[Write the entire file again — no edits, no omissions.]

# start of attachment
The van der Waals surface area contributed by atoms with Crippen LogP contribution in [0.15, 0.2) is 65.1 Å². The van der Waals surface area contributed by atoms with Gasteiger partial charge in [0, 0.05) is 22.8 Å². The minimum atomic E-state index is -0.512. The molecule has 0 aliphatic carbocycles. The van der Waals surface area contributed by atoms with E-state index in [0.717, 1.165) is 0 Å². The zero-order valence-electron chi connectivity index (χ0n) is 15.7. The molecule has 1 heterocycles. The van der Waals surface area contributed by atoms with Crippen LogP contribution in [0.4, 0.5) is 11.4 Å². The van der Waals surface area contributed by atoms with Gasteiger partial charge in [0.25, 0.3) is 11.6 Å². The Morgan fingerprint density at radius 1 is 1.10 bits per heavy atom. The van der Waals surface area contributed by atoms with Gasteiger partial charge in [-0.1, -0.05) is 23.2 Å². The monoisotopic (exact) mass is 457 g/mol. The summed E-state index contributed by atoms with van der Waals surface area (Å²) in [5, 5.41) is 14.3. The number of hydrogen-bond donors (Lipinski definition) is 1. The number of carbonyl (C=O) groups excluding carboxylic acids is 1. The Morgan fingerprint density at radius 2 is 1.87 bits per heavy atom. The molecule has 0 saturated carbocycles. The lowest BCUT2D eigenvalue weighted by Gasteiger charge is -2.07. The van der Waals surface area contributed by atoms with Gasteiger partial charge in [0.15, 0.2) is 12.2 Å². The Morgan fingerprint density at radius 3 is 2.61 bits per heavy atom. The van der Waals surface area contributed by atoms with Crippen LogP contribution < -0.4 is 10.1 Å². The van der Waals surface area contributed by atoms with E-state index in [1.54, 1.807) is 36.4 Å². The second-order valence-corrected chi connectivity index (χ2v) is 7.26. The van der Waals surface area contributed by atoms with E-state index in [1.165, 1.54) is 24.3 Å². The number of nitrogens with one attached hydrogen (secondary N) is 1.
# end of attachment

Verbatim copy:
The van der Waals surface area contributed by atoms with Crippen LogP contribution in [0.15, 0.2) is 65.1 Å². The van der Waals surface area contributed by atoms with Gasteiger partial charge in [0, 0.05) is 22.8 Å². The minimum atomic E-state index is -0.512. The molecule has 0 aliphatic carbocycles. The van der Waals surface area contributed by atoms with E-state index in [0.717, 1.165) is 0 Å². The zero-order valence-electron chi connectivity index (χ0n) is 15.7. The molecule has 1 heterocycles. The van der Waals surface area contributed by atoms with Crippen LogP contribution in [0.4, 0.5) is 11.4 Å². The van der Waals surface area contributed by atoms with Gasteiger partial charge in [0.25, 0.3) is 11.6 Å². The Morgan fingerprint density at radius 1 is 1.10 bits per heavy atom. The van der Waals surface area contributed by atoms with Gasteiger partial charge in [-0.1, -0.05) is 23.2 Å². The monoisotopic (exact) mass is 457 g/mol. The summed E-state index contributed by atoms with van der Waals surface area (Å²) in [5, 5.41) is 14.3. The number of hydrogen-bond donors (Lipinski definition) is 1. The number of carbonyl (C=O) groups excluding carboxylic acids is 1. The Morgan fingerprint density at radius 2 is 1.87 bits per heavy atom. The molecule has 0 saturated carbocycles. The lowest BCUT2D eigenvalue weighted by Gasteiger charge is -2.07. The van der Waals surface area contributed by atoms with Gasteiger partial charge in [0.15, 0.2) is 12.2 Å². The Morgan fingerprint density at radius 3 is 2.61 bits per heavy atom. The van der Waals surface area contributed by atoms with Crippen LogP contribution < -0.4 is 10.1 Å². The van der Waals surface area contributed by atoms with E-state index in [1.54, 1.807) is 36.4 Å². The second-order valence-corrected chi connectivity index (χ2v) is 7.26. The van der Waals surface area contributed by atoms with E-state index in [1.165, 1.54) is 24.3 Å². The number of nitrogens with one attached hydrogen (secondary N) is 1.